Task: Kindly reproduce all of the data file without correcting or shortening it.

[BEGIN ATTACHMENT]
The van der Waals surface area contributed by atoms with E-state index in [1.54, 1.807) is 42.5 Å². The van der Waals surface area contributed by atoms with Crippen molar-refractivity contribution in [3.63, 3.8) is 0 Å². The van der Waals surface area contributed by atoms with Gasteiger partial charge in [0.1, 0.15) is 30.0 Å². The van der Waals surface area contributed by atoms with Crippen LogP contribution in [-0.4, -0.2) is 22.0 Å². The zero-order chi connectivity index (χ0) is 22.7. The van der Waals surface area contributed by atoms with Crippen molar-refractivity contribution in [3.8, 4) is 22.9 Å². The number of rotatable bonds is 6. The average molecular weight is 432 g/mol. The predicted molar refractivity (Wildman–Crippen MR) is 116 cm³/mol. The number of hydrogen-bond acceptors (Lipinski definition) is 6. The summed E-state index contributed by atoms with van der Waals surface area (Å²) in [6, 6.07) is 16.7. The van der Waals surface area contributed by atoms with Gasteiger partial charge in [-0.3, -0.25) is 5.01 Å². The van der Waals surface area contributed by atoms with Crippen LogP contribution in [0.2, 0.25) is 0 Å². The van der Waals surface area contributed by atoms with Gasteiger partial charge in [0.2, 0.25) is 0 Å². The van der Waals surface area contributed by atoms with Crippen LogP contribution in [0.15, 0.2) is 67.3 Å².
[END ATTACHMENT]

The van der Waals surface area contributed by atoms with E-state index in [1.54, 1.807) is 42.5 Å². The van der Waals surface area contributed by atoms with Crippen molar-refractivity contribution in [3.63, 3.8) is 0 Å². The van der Waals surface area contributed by atoms with Gasteiger partial charge in [0.1, 0.15) is 30.0 Å². The van der Waals surface area contributed by atoms with Crippen LogP contribution in [-0.4, -0.2) is 22.0 Å². The zero-order chi connectivity index (χ0) is 22.7. The van der Waals surface area contributed by atoms with Crippen molar-refractivity contribution in [3.8, 4) is 22.9 Å². The number of rotatable bonds is 6. The average molecular weight is 432 g/mol. The predicted molar refractivity (Wildman–Crippen MR) is 116 cm³/mol. The number of hydrogen-bond acceptors (Lipinski definition) is 6. The summed E-state index contributed by atoms with van der Waals surface area (Å²) in [6, 6.07) is 16.7. The van der Waals surface area contributed by atoms with Gasteiger partial charge in [-0.3, -0.25) is 5.01 Å². The van der Waals surface area contributed by atoms with Crippen LogP contribution in [0.2, 0.25) is 0 Å². The van der Waals surface area contributed by atoms with Gasteiger partial charge in [0.2, 0.25) is 0 Å². The van der Waals surface area contributed by atoms with Crippen LogP contribution in [0.15, 0.2) is 67.3 Å².